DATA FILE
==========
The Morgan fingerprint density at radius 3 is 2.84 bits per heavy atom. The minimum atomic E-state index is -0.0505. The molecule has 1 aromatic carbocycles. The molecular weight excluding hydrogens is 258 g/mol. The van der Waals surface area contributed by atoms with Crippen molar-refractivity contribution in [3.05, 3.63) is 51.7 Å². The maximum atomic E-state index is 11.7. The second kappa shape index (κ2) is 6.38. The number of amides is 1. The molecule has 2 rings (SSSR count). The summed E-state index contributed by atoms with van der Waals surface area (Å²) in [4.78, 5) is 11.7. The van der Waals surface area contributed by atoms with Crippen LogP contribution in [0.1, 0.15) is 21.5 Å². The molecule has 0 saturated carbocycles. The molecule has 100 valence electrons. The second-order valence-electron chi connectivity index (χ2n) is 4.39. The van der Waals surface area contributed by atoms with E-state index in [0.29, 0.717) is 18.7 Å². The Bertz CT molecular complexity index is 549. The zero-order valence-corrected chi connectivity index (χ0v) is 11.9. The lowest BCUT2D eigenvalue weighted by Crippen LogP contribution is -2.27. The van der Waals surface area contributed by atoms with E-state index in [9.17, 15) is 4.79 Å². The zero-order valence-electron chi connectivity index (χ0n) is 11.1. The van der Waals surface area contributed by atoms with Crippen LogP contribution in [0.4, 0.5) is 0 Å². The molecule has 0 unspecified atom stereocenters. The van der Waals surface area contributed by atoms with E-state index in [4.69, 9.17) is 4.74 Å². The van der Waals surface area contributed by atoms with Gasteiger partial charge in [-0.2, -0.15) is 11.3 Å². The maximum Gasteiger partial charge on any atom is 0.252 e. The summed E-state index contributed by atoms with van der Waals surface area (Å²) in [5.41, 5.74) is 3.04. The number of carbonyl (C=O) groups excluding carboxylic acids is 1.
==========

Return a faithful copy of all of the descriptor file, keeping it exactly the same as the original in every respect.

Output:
The Morgan fingerprint density at radius 3 is 2.84 bits per heavy atom. The minimum atomic E-state index is -0.0505. The molecule has 1 aromatic carbocycles. The molecular weight excluding hydrogens is 258 g/mol. The van der Waals surface area contributed by atoms with Crippen molar-refractivity contribution in [3.05, 3.63) is 51.7 Å². The maximum atomic E-state index is 11.7. The second kappa shape index (κ2) is 6.38. The number of amides is 1. The molecule has 2 rings (SSSR count). The summed E-state index contributed by atoms with van der Waals surface area (Å²) in [4.78, 5) is 11.7. The van der Waals surface area contributed by atoms with Crippen LogP contribution in [0.1, 0.15) is 21.5 Å². The molecule has 0 saturated carbocycles. The molecule has 100 valence electrons. The second-order valence-electron chi connectivity index (χ2n) is 4.39. The van der Waals surface area contributed by atoms with E-state index in [0.29, 0.717) is 18.7 Å². The Bertz CT molecular complexity index is 549. The zero-order valence-corrected chi connectivity index (χ0v) is 11.9. The lowest BCUT2D eigenvalue weighted by Crippen LogP contribution is -2.27. The van der Waals surface area contributed by atoms with E-state index in [9.17, 15) is 4.79 Å². The zero-order valence-electron chi connectivity index (χ0n) is 11.1. The van der Waals surface area contributed by atoms with Crippen LogP contribution in [0.4, 0.5) is 0 Å². The molecule has 0 unspecified atom stereocenters. The van der Waals surface area contributed by atoms with E-state index in [4.69, 9.17) is 4.74 Å². The van der Waals surface area contributed by atoms with Gasteiger partial charge in [-0.2, -0.15) is 11.3 Å². The maximum Gasteiger partial charge on any atom is 0.252 e. The summed E-state index contributed by atoms with van der Waals surface area (Å²) in [5.41, 5.74) is 3.04. The number of carbonyl (C=O) groups excluding carboxylic acids is 1.